Jane Goodall is a pioneer in the field of primatology who has led the fight for better understanding of animals for over half a century. When Goodall set out in 1960 to study chimpanzees in Tanzania, she was untrained in scientific methods but was well armed in empathy and understanding. Using her intuitive approach to studying animals and their behavior, Goodall was able to prove that humans must relate to animals as living beings, reaching out with our heart as well as our minds.
Jane was criticized by scientists who accused her of incorrectly performing her work. Chimpanzees do not have emotions, they argued. Only humans were capable of having feelings. She should not name the chimps, but refer to them by number, keeping the work objective and free of emotion. Goodall disagreed and refused to be discouraged or intimidated by those with more formal education. She trusted her own understanding of the chimpanzees from spending hours observing and interacting with them.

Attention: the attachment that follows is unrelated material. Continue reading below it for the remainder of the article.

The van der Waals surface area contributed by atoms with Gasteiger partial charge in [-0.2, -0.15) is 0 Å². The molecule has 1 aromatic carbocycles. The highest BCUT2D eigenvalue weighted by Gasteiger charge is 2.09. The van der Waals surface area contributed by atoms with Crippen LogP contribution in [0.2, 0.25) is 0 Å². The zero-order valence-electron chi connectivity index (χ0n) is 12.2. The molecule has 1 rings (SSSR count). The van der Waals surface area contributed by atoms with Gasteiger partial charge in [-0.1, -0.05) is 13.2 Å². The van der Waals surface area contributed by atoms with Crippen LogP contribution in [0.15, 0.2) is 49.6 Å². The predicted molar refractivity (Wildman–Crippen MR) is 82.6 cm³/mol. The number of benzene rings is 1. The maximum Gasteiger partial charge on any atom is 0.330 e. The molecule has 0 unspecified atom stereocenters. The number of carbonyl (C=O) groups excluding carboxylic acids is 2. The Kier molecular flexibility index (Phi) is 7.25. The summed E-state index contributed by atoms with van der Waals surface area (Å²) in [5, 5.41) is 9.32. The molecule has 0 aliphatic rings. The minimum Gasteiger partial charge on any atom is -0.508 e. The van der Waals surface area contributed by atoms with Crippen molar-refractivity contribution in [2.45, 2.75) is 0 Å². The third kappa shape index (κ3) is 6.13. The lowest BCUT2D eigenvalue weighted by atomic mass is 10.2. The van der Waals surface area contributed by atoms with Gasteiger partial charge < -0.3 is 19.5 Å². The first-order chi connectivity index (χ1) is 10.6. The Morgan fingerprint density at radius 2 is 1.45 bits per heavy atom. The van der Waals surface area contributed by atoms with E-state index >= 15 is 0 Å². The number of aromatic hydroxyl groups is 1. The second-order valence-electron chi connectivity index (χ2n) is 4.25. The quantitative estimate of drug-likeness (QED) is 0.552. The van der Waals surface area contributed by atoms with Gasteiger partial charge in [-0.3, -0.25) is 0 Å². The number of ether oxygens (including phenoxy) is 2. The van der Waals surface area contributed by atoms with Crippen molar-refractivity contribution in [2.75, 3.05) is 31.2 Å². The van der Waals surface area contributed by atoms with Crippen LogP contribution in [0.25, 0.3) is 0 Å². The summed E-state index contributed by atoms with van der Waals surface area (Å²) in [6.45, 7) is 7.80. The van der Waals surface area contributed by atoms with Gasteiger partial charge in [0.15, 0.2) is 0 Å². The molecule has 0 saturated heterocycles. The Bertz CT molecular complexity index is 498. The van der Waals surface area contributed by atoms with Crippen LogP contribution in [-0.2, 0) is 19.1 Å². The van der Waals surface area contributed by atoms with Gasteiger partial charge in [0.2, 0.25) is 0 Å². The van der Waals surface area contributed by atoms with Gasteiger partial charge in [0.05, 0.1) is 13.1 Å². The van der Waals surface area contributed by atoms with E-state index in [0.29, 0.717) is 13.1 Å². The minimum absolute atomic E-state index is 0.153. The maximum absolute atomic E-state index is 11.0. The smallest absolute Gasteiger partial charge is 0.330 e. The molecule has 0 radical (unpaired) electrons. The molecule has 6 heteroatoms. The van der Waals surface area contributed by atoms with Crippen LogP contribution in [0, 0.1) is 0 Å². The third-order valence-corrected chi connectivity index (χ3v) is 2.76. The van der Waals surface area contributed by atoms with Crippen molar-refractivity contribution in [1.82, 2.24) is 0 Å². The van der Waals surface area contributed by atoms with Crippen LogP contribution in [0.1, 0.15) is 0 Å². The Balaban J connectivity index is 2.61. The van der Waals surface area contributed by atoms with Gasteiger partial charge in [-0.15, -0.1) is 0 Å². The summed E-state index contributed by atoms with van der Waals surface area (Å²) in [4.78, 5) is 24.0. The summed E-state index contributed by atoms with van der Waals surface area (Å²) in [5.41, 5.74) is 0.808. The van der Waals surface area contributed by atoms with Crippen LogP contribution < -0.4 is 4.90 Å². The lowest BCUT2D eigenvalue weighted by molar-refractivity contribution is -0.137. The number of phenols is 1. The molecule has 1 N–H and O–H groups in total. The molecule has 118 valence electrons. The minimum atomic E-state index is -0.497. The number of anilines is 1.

Today, Jane Goodall is world renowned as an animal activist and innovator in animal study. Her life’s work has demonstrated that animals do, in fact, have feelings and emotion, a truth that many pet owners needed no convincing of. Goodall has become a leader by example with her refusal to back down when criticized and her courage to stand up for what she believes is right.
The Jane Goodall Institute continues her work in many areas. The organization, led by Goodall, protests animal testing and abuse, encourages ecologically friendly education and preservation, and encourages greater understanding and appreciation of the animal kingdom. With goals that are global in their reach, JGI does not back down from a challenge any more than Jane Goodall did herself.
Jane also founded Roots & Shoots, an organization dedicated to educating the next generation about the importance of conservation efforts. In speaking about the importance of this initiative, Jane said, “There’s no point in struggling to save chimpanzees and rain forests if we’re not raising young people to do a better job than we’ve done. They can do a better job. They’re doing it already. And so my hope is very much vested with them.”
Above all, Jane believes that we must not look at animals or other people from a purely factual basis. “Only when our clever brain and our human heart work together in harmony can we achieve our true potential.”